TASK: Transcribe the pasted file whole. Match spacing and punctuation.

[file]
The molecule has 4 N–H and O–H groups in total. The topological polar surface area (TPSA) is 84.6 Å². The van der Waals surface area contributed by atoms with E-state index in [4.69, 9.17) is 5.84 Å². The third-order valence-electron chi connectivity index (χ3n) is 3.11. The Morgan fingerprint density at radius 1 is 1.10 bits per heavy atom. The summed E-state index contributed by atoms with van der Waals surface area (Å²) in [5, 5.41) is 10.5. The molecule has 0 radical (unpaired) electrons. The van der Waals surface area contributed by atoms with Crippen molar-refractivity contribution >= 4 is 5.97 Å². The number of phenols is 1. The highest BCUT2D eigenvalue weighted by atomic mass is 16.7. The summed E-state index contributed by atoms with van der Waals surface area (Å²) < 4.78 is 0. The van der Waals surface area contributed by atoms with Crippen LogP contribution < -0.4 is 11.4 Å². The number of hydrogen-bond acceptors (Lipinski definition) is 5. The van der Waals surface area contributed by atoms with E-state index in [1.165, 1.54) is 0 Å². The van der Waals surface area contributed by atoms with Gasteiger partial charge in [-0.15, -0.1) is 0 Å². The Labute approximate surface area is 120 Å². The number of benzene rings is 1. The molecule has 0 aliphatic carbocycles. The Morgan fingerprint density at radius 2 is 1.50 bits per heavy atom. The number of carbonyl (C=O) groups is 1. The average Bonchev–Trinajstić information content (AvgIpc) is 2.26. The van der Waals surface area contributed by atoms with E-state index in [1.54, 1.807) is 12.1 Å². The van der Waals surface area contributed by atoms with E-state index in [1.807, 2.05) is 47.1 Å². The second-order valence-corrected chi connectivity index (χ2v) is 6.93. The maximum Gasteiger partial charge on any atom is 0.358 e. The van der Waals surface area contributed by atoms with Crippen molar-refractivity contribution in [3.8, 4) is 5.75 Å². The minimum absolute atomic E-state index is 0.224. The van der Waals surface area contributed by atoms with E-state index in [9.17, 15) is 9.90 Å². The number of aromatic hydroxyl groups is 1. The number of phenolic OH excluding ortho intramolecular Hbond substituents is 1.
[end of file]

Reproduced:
The molecule has 4 N–H and O–H groups in total. The topological polar surface area (TPSA) is 84.6 Å². The van der Waals surface area contributed by atoms with E-state index in [4.69, 9.17) is 5.84 Å². The third-order valence-electron chi connectivity index (χ3n) is 3.11. The Morgan fingerprint density at radius 1 is 1.10 bits per heavy atom. The summed E-state index contributed by atoms with van der Waals surface area (Å²) in [5, 5.41) is 10.5. The molecule has 0 radical (unpaired) electrons. The van der Waals surface area contributed by atoms with Crippen molar-refractivity contribution >= 4 is 5.97 Å². The number of phenols is 1. The highest BCUT2D eigenvalue weighted by atomic mass is 16.7. The summed E-state index contributed by atoms with van der Waals surface area (Å²) < 4.78 is 0. The van der Waals surface area contributed by atoms with Crippen LogP contribution < -0.4 is 11.4 Å². The number of hydrogen-bond acceptors (Lipinski definition) is 5. The van der Waals surface area contributed by atoms with E-state index in [1.165, 1.54) is 0 Å². The van der Waals surface area contributed by atoms with Gasteiger partial charge in [-0.15, -0.1) is 0 Å². The Labute approximate surface area is 120 Å². The number of benzene rings is 1. The molecule has 0 aliphatic carbocycles. The Morgan fingerprint density at radius 2 is 1.50 bits per heavy atom. The number of carbonyl (C=O) groups is 1. The average Bonchev–Trinajstić information content (AvgIpc) is 2.26. The van der Waals surface area contributed by atoms with E-state index in [1.54, 1.807) is 12.1 Å². The van der Waals surface area contributed by atoms with E-state index in [1.807, 2.05) is 47.1 Å². The second-order valence-corrected chi connectivity index (χ2v) is 6.93. The maximum Gasteiger partial charge on any atom is 0.358 e. The van der Waals surface area contributed by atoms with Crippen molar-refractivity contribution in [3.8, 4) is 5.75 Å². The minimum absolute atomic E-state index is 0.224. The van der Waals surface area contributed by atoms with E-state index in [9.17, 15) is 9.90 Å². The number of aromatic hydroxyl groups is 1. The number of phenolic OH excluding ortho intramolecular Hbond substituents is 1.